Street Art
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StreetARToronto You’ve Changed: A Guide to Toronto’s Evolving Street Art Scene

Looking to find out more about urban art in Toronto, but aren’t sure where to begin? This free exhibit has got you covered.

Whether you’re on the hunt for that perfect Instagram backdrop, searching for creative inspiration, or just want to appreciate some incredible public artwork, Toronto is the place for you. But in a city that’s become internationally renowned for its thriving urban art scene and thousands of dynamic murals, where should you start?

StreetARToronto’s newest event can give you some pointers. StreetARToronto You’ve Changed is a free exhibit that will run until April 19 at the Market Gallery. It showcases the way street artists have transformed Toronto’s public spaces into a city-wide gallery. The exhibit uses photographs, videos, and interactive displays to explore over 100 StreetARToronto projects created in the past seven years.

You've Changed Mural
View inside the gallery, with the banner image depicting the exhibit’s namesake. The You’ve Changed mural, created by Jesse Harris, is located on Queen Street West beside CAMH.

StreetARToronto (StART) is an initiative of the city’s Transportation Services Division. It began in 2012 as part of the Graffiti Management Plan, in an effort to reduce graffiti vandalism and support visually appealing, community-engaging artwork. StART’s vision is to utilize street art “as a place-making tool that demonstrates the positive and powerful impacts of diversity and inclusion.” It seeks to “add colour and vitality to neighbourhoods; encourages active transportation; [and] showcases the talent and creativity of artists, art organizations and the City of Toronto.” StART also supports art that conveys messages about topics such as Indigenous heritage, environmental issues, and women’s empowerment.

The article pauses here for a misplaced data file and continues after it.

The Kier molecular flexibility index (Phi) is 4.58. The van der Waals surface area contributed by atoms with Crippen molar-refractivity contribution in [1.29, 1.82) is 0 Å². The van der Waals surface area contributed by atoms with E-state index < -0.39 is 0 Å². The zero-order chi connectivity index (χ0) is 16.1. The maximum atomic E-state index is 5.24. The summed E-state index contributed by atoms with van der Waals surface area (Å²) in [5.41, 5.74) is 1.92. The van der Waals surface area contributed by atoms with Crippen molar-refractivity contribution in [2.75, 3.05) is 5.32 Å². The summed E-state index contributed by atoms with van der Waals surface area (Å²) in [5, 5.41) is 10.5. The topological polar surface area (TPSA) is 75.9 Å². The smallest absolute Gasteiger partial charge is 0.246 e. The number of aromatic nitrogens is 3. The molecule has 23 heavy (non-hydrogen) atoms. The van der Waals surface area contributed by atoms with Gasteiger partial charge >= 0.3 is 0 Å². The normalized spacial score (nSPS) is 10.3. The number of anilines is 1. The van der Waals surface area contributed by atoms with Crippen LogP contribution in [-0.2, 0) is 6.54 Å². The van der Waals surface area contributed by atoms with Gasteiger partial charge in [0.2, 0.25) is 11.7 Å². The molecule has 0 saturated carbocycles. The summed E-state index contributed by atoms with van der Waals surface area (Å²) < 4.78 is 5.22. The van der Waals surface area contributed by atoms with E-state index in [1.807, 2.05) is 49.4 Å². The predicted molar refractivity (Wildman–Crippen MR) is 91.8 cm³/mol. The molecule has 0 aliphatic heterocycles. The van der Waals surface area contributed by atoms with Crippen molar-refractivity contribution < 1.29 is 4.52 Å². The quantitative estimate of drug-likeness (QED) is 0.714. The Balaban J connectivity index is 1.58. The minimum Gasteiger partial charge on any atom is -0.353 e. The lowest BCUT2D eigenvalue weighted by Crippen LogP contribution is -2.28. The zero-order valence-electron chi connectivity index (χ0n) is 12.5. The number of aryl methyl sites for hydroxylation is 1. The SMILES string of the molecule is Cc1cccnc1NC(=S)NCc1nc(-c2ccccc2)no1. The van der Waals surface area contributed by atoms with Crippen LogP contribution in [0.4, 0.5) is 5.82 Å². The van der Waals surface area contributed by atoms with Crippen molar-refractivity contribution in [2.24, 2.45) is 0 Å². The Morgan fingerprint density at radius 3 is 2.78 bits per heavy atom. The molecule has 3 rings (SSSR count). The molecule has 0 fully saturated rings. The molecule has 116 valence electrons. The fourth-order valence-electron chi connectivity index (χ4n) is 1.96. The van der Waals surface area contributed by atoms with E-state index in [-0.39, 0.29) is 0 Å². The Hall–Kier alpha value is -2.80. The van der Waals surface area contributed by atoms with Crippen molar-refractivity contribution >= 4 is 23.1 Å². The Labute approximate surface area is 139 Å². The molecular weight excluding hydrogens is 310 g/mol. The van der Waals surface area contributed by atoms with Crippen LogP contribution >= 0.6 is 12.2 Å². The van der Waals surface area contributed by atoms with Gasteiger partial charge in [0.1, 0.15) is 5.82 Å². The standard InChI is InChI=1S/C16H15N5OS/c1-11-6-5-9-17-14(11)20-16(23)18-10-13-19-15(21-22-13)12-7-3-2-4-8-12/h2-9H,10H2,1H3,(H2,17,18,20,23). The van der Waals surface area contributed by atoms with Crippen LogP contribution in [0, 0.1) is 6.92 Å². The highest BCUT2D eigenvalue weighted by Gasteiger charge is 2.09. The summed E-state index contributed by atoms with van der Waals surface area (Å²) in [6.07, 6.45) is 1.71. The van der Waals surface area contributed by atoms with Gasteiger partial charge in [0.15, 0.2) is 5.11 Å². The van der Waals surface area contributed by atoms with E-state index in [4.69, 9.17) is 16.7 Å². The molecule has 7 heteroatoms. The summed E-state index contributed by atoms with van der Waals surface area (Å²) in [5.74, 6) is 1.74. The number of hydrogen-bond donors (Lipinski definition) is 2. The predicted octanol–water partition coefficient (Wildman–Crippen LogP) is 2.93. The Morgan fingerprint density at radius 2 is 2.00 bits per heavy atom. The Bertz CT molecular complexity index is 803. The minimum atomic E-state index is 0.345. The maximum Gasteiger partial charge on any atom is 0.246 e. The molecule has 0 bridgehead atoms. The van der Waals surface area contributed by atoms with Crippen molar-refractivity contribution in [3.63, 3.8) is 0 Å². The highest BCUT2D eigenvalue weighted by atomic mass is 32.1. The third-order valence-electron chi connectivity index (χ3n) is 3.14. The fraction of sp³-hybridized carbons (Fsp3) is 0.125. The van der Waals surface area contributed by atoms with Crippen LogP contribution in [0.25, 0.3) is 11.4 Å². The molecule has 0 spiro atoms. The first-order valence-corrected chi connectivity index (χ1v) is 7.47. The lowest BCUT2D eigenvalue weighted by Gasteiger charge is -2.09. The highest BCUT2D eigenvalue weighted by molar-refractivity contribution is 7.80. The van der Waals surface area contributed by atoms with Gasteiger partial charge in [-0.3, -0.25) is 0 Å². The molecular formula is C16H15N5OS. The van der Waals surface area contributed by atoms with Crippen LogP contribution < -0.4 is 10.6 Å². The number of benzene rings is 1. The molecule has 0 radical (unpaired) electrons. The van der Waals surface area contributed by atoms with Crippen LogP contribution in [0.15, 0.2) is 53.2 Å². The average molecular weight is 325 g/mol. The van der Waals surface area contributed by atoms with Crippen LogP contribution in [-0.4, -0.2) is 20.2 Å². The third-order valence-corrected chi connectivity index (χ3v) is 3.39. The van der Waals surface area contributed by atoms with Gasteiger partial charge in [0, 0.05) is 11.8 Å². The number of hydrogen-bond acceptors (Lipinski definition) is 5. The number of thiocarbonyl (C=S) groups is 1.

The You’ve Changed exhibit outlines StreetARToronto’s numerous programs. From laneways and underpasses, to communities and partnerships, StART collaborates with a wide variety of organizations and artists to bring the city’s public spaces to life.

Laneway mural
Laneway mural by Jeff Blackburn, near Ossington Avenue.

Over the past few decades there has been a growing international interest in street art. According to “Redefining Public Art in Toronto”—a collaborative research project between OCAD and the University of Toronto—this is because street art can “educate and engage youth, spark tourism, help us to understand ourselves better, and enhance our day-to-day experience of the urban environment.” Although Toronto lagged behind major cities in Europe and Latin America until the StART initiative was developed, it has since begun to see a drastic increase in public artwork. 

Close-ups of a mural at the Carrot Common on the Danforth: The Cycle of the Ruby-Throated Hummingbird by Marg Cresswell.

Queen Street West, the Ossington Strip, the Bentway, and even the Danforth itself—these days you don’t have to look far to find urban art in Toronto. Just look at the hashtag #torontostreetart which has over 50,000 posts on Instagram. StreetARToronto’s exhibit is a great starting point to learn about the city’s ever-changing street art scene. Of course once you’ve learned about it, you’ll want to see the art for yourself. While there are plenty of ways to go about this, the best is just to take a walk around the city and see what you can find. Grab a cup of coffee, some treats for the road, and (most importantly) your camera. 

If you have neither the time nor the desire to leisurely wander the city’s streets, you can always book a guided walking tour. Or, for a more strategic approach, StART has created an online map to help visitors and residents explore street art throughout the city. The map is currently in beta and is still missing thousands of pieces, but with over 800 murals logged and more being entered regularly, it can be a useful guide. 

Happy street art strolling!

The Market Gallery is open Tuesday–Friday from 10 am to 4 pm, and Saturday from 9 am to 4 pm. It is located on the second floor of the St. Lawrence Market. 

What artwork did you find? What’s your favourite, or most Instagram-worthy spot? Let us know in the comments below.

Photographs by: Kelsey McCallum

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